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What Uncle Sam can (and cannot) do to improve K-12 schooling: Lessons for the next four years

By Frederick M. Hess, Andrew P. Kelly

(From American Enterprise Institute, January 31, 2013)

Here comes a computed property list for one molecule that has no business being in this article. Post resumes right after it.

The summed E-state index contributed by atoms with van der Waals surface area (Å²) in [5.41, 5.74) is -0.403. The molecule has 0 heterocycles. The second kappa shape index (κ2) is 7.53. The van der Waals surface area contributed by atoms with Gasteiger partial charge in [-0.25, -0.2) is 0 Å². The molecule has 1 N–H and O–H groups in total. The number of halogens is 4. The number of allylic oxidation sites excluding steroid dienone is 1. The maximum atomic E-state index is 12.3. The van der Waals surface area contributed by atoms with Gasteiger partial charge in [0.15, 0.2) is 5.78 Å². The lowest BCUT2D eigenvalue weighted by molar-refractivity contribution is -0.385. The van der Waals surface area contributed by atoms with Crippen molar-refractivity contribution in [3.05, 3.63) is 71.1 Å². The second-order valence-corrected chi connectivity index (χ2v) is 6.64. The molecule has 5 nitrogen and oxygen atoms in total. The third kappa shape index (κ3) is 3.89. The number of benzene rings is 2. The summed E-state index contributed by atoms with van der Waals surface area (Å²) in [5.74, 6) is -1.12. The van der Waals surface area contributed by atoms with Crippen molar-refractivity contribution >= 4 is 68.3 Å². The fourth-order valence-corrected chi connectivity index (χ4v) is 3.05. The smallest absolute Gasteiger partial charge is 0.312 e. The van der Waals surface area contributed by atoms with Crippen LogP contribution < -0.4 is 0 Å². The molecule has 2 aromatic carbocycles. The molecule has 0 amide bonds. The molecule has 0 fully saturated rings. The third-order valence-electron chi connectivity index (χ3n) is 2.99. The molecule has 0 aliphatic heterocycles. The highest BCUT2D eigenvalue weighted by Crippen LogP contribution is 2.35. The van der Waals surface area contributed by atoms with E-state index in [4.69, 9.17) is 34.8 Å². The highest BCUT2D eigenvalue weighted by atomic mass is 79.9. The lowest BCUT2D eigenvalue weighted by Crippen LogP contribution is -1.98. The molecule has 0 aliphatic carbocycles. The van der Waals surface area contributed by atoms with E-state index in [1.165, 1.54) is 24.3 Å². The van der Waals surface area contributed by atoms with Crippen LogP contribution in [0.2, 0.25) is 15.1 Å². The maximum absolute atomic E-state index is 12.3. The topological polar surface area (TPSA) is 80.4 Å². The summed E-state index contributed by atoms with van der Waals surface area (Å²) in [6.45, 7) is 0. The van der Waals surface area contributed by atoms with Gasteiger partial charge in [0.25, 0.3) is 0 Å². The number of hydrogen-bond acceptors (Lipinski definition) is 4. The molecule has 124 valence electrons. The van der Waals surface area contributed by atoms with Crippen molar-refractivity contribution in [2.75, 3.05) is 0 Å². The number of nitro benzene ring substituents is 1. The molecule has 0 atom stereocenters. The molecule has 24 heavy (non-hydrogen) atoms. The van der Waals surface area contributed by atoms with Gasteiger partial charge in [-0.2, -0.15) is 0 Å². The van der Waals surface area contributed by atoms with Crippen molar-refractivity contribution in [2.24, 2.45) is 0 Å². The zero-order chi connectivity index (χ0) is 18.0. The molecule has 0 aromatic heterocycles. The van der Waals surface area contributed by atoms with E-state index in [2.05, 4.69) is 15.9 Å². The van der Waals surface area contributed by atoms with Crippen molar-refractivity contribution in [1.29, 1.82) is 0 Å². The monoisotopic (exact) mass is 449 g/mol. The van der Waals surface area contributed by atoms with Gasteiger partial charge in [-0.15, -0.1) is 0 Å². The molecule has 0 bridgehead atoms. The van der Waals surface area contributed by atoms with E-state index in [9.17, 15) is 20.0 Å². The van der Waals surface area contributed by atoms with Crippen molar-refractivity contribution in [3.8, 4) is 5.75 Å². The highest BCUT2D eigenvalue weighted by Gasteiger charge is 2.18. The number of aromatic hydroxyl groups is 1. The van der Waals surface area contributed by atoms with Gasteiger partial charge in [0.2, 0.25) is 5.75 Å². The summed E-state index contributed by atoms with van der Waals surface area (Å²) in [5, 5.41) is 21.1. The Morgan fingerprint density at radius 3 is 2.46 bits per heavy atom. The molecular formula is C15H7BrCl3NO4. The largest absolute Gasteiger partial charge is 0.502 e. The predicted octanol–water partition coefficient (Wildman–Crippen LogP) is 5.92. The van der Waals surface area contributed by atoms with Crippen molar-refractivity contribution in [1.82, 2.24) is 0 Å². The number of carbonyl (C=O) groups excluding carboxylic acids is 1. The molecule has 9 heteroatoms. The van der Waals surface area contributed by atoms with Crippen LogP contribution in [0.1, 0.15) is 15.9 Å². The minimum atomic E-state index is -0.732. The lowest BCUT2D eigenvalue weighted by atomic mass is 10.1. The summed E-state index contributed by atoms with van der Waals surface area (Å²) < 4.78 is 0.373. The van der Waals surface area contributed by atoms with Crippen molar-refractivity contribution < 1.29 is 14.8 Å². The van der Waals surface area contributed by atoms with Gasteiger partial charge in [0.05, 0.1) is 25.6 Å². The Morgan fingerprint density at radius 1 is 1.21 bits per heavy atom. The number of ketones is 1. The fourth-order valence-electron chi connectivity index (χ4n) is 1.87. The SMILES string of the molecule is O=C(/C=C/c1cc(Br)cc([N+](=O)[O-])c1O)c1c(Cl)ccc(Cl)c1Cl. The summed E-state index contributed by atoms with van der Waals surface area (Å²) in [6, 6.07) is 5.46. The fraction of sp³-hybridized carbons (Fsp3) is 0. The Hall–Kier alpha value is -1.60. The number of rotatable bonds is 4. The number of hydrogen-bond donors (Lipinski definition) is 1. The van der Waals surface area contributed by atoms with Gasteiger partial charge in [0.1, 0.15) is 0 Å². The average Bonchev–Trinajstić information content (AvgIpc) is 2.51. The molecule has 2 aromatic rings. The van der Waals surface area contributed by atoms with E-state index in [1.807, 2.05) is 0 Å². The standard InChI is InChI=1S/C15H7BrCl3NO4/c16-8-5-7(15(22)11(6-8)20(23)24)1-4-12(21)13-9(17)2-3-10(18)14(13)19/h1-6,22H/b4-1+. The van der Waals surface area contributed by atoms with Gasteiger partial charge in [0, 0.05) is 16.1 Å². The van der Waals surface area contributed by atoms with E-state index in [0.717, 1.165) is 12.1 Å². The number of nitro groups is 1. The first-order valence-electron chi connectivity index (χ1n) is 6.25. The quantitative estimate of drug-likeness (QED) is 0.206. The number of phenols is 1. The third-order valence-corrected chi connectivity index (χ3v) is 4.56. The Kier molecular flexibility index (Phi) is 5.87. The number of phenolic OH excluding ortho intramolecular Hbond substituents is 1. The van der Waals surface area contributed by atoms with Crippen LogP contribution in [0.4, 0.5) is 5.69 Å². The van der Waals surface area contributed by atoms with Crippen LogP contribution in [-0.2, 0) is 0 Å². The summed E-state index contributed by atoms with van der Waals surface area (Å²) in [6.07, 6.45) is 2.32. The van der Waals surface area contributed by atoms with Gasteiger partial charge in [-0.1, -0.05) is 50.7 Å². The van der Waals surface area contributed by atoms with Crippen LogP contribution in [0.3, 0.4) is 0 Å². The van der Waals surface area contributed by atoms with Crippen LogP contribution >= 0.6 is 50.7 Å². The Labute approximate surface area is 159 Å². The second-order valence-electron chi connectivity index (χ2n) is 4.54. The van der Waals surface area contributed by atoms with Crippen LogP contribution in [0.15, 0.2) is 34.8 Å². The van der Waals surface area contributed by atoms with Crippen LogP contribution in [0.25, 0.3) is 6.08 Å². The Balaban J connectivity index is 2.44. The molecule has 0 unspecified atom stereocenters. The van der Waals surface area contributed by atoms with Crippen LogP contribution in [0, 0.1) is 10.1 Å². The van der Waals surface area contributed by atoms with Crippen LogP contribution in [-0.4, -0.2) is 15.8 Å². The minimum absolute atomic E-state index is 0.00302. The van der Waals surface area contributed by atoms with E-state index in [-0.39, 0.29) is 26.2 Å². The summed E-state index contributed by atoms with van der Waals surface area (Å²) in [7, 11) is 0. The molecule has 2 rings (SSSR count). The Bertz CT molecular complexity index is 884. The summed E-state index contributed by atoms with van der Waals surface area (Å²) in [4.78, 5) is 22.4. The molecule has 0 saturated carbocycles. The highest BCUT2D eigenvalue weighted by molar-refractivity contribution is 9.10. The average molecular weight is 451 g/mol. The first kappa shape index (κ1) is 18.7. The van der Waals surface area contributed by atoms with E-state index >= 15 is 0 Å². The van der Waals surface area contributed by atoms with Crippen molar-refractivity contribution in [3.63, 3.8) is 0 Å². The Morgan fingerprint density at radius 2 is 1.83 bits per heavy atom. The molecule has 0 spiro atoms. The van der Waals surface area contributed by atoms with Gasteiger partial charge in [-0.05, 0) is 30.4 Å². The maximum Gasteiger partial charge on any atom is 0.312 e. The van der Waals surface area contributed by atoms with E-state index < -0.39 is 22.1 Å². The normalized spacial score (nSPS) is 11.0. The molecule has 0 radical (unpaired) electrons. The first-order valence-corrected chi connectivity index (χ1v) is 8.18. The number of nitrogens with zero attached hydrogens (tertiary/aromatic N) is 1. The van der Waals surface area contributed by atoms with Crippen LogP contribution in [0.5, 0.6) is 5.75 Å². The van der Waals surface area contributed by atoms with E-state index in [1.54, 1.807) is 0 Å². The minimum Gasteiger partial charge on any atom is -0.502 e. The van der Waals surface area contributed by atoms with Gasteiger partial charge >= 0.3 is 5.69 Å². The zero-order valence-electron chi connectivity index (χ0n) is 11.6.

During his first term, President Barack Obama has, with the help of his Secretary of Education Arne Duncan, pushed many aggressive reforms to improve K-12 education in the United States. Programs such as the $4.35 billion Race to the Top competition have been widely praised even by conservatives who are otherwise critical of the Obama administration. As Obama and Duncan prepare for a second term, it is worth examining what the federal government can and cannot do to reform America’s system of education. Washington has been particularly effective in ensuring constitutional protections are upheld in education, connecting education reforms to national priorities, giving states and districts incentives for implementing policy changes, and collecting and reporting data related to school reforms. However, because decisions directly affecting individual schools are made at the state and local levels, Washington bureaucrats have largely failed at enforcing mandates and fixing poorly performing schools. The new Obama administration would do well to embrace a more measured approach to education reform that reflects lessons learned from past successes and failures.

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